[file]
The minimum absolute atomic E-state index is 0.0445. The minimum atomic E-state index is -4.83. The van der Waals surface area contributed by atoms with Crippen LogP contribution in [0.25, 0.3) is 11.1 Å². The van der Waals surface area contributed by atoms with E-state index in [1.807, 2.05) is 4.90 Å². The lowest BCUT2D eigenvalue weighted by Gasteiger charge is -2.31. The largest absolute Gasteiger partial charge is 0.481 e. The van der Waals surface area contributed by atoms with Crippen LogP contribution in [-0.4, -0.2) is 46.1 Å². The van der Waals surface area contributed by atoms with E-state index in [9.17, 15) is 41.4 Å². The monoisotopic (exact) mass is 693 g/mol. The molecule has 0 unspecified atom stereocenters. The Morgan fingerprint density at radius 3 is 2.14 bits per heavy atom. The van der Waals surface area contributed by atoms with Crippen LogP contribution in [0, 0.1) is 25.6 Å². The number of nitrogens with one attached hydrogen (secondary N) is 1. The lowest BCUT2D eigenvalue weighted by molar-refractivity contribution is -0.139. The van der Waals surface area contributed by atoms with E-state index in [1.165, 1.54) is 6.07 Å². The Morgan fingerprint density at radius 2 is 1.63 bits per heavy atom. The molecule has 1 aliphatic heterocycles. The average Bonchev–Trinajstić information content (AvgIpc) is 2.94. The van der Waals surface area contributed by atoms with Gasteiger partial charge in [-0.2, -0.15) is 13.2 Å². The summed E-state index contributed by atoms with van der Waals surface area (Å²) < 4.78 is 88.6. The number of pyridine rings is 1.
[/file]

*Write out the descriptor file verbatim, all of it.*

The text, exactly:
The minimum absolute atomic E-state index is 0.0445. The minimum atomic E-state index is -4.83. The van der Waals surface area contributed by atoms with Crippen LogP contribution in [0.25, 0.3) is 11.1 Å². The van der Waals surface area contributed by atoms with E-state index in [1.807, 2.05) is 4.90 Å². The lowest BCUT2D eigenvalue weighted by Gasteiger charge is -2.31. The largest absolute Gasteiger partial charge is 0.481 e. The van der Waals surface area contributed by atoms with Crippen LogP contribution in [-0.4, -0.2) is 46.1 Å². The van der Waals surface area contributed by atoms with E-state index in [9.17, 15) is 41.4 Å². The monoisotopic (exact) mass is 693 g/mol. The molecule has 0 unspecified atom stereocenters. The Morgan fingerprint density at radius 3 is 2.14 bits per heavy atom. The van der Waals surface area contributed by atoms with Crippen LogP contribution in [0, 0.1) is 25.6 Å². The number of nitrogens with one attached hydrogen (secondary N) is 1. The lowest BCUT2D eigenvalue weighted by molar-refractivity contribution is -0.139. The van der Waals surface area contributed by atoms with E-state index in [1.165, 1.54) is 6.07 Å². The Morgan fingerprint density at radius 2 is 1.63 bits per heavy atom. The molecule has 1 aliphatic heterocycles. The average Bonchev–Trinajstić information content (AvgIpc) is 2.94. The van der Waals surface area contributed by atoms with Gasteiger partial charge in [-0.2, -0.15) is 13.2 Å². The summed E-state index contributed by atoms with van der Waals surface area (Å²) < 4.78 is 88.6. The number of pyridine rings is 1.